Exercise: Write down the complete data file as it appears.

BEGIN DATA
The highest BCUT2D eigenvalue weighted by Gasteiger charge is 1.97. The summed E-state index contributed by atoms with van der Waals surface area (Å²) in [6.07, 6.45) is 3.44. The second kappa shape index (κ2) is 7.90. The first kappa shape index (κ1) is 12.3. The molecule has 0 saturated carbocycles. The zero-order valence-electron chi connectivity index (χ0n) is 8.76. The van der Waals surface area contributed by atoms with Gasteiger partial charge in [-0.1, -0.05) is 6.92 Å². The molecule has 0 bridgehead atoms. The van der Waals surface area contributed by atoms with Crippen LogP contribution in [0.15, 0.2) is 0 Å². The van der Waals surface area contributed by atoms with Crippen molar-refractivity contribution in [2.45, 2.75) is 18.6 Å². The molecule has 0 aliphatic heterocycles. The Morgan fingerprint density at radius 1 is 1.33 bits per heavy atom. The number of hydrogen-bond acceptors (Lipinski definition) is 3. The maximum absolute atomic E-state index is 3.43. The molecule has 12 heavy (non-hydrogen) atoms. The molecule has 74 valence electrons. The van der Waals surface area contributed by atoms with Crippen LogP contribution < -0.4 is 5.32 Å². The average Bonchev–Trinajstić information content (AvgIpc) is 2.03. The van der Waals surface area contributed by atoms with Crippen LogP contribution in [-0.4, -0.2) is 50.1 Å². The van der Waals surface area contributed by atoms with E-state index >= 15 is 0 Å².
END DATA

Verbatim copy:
The highest BCUT2D eigenvalue weighted by Gasteiger charge is 1.97. The summed E-state index contributed by atoms with van der Waals surface area (Å²) in [6.07, 6.45) is 3.44. The second kappa shape index (κ2) is 7.90. The first kappa shape index (κ1) is 12.3. The molecule has 0 saturated carbocycles. The zero-order valence-electron chi connectivity index (χ0n) is 8.76. The van der Waals surface area contributed by atoms with Gasteiger partial charge in [-0.1, -0.05) is 6.92 Å². The molecule has 0 bridgehead atoms. The van der Waals surface area contributed by atoms with Crippen LogP contribution in [0.15, 0.2) is 0 Å². The van der Waals surface area contributed by atoms with Crippen molar-refractivity contribution in [2.45, 2.75) is 18.6 Å². The molecule has 0 aliphatic heterocycles. The Morgan fingerprint density at radius 1 is 1.33 bits per heavy atom. The number of hydrogen-bond acceptors (Lipinski definition) is 3. The maximum absolute atomic E-state index is 3.43. The molecule has 12 heavy (non-hydrogen) atoms. The molecule has 74 valence electrons. The van der Waals surface area contributed by atoms with Crippen LogP contribution < -0.4 is 5.32 Å². The average Bonchev–Trinajstić information content (AvgIpc) is 2.03. The van der Waals surface area contributed by atoms with Crippen LogP contribution in [-0.4, -0.2) is 50.1 Å². The van der Waals surface area contributed by atoms with E-state index >= 15 is 0 Å².